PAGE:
Nearly one-third of the recorded teachings of Jesus in the Gospels are parables. It's said that a parable is "an earthly story with a heavenly meaning." Jesus was the Master teacher who taught with simplicity, clarity (Matthew 13:54), and great authority (7:28-29). So much so, that the leading priests, teachers of the law, and elders asked Him, "By what authority are you doing all these things?" (Luke 20:2). Jesus responded by telling a parable of the evil tenant farmers (Matthew 21:33-46; Mark 12:1-12). Jesus spoke of:
â€¢ The sinfulness of humanity (Luke 20:9-15). Jesus drew from Isaiah 5:1-7, where the vineyard refers to the nation of Israel (v.7). The Jews, despite their favored nation status, had rejected God's authority. The tenant farmers are a vivid representation of man's rebellion and rejection of God.
â€¢ The long-suffering patience of God (Luke 20:10- 13). Despite the cruel treatment of all His messengers, the landowner relentlessly reached out to the tenants. He even sent His cherished son. For He is "the God of compassion and mercy . . . slow to anger and filled with unfailing love and faithfulness" (Exodus 34:6). The landowner is a clear picture of God's patient endurance with people (2 Peter 2:9, 3:15).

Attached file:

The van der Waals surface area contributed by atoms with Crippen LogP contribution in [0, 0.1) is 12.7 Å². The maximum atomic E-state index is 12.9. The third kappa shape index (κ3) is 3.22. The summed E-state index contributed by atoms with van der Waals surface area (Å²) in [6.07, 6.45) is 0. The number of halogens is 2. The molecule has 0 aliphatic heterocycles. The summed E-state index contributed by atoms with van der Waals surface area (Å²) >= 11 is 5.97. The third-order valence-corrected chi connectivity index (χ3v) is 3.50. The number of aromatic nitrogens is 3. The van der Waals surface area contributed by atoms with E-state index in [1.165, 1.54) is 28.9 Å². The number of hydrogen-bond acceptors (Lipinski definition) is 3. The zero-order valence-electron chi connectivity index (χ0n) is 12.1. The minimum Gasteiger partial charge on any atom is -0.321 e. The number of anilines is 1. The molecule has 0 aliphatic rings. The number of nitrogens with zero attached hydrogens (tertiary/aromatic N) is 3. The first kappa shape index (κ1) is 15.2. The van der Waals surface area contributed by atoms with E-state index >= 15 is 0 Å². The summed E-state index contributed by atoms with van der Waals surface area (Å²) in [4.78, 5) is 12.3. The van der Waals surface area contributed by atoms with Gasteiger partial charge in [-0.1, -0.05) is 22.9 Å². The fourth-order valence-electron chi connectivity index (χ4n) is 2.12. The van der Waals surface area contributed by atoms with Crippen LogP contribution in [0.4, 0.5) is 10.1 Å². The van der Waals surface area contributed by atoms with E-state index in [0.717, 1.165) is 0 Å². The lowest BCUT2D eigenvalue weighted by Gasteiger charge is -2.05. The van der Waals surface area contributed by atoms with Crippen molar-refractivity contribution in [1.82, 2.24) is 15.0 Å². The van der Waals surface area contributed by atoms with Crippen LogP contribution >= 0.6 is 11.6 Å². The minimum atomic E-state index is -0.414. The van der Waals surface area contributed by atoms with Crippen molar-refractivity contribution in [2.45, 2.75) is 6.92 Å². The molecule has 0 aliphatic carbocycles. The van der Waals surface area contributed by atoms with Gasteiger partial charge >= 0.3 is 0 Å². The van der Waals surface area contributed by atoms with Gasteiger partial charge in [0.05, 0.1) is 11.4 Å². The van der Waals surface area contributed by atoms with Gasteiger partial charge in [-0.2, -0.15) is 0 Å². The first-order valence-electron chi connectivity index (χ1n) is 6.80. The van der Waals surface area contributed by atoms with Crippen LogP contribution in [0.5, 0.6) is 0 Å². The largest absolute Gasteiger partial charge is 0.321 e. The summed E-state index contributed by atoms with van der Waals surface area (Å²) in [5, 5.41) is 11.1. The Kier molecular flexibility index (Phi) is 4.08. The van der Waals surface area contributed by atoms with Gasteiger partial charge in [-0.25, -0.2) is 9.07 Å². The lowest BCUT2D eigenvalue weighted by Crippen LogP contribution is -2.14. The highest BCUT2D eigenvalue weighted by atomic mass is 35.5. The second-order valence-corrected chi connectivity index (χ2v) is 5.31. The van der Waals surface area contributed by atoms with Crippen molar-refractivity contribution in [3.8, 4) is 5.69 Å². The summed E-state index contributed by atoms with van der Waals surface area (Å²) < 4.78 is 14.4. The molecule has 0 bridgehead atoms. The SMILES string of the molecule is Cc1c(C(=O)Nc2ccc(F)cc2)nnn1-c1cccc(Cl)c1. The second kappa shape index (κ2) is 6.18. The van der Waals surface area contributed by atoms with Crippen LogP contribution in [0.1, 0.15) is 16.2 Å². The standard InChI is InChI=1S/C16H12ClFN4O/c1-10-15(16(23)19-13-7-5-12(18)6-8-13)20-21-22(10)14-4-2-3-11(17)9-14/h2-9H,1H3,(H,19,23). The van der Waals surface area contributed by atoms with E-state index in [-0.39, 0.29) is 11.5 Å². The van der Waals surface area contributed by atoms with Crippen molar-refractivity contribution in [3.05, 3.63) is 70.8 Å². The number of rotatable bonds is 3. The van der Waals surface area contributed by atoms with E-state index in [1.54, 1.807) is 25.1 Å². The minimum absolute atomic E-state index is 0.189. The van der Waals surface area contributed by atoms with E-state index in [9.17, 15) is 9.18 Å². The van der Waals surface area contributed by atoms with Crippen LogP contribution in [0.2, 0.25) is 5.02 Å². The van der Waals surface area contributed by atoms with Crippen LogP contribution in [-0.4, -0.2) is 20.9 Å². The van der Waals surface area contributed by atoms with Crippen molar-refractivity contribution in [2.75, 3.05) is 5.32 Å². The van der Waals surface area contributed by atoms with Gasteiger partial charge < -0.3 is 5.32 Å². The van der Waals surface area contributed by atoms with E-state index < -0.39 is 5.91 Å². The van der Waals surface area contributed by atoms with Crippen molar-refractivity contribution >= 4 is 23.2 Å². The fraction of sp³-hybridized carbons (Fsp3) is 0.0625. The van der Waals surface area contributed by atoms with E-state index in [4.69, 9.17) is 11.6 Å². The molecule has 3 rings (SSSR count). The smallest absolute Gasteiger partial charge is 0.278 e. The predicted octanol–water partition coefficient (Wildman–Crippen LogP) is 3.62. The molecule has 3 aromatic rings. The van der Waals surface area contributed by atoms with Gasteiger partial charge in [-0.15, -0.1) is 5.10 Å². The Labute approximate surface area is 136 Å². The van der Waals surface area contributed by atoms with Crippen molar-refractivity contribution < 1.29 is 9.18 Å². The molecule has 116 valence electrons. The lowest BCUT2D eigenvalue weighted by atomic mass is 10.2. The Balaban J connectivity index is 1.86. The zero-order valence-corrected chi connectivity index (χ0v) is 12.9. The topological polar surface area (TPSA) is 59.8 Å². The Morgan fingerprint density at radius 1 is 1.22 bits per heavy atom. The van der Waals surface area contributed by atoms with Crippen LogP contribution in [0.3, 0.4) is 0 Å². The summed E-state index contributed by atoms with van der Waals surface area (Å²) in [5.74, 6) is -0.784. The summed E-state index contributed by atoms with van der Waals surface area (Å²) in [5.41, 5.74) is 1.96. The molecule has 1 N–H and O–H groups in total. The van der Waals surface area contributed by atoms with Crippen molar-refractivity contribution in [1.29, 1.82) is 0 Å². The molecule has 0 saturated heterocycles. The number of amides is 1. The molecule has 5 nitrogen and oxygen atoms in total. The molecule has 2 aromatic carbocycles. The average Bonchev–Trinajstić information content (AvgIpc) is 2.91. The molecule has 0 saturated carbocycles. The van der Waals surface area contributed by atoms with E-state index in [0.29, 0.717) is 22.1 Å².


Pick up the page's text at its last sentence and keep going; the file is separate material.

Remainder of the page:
â€¢ The severity of God's judgment on those who reject the Son (Luke 20:13-16). There's a mistaken idea that a loving God can't get angry. But God said, "My Spirit shall not strive with man forever" (Genesis 6:3 NKJV). There is such a thing as "the wrath of the Lamb" (Revelation 6:16). This is a warning of judgment on everyone who rejects the Son.
The teachers and leading priests knew that Jesus was telling the story against them, they were the wicked farmers (Luke 20:19). What was Jesus saying to you and me in this tale? , K.T. Sim, Our Daily Journey
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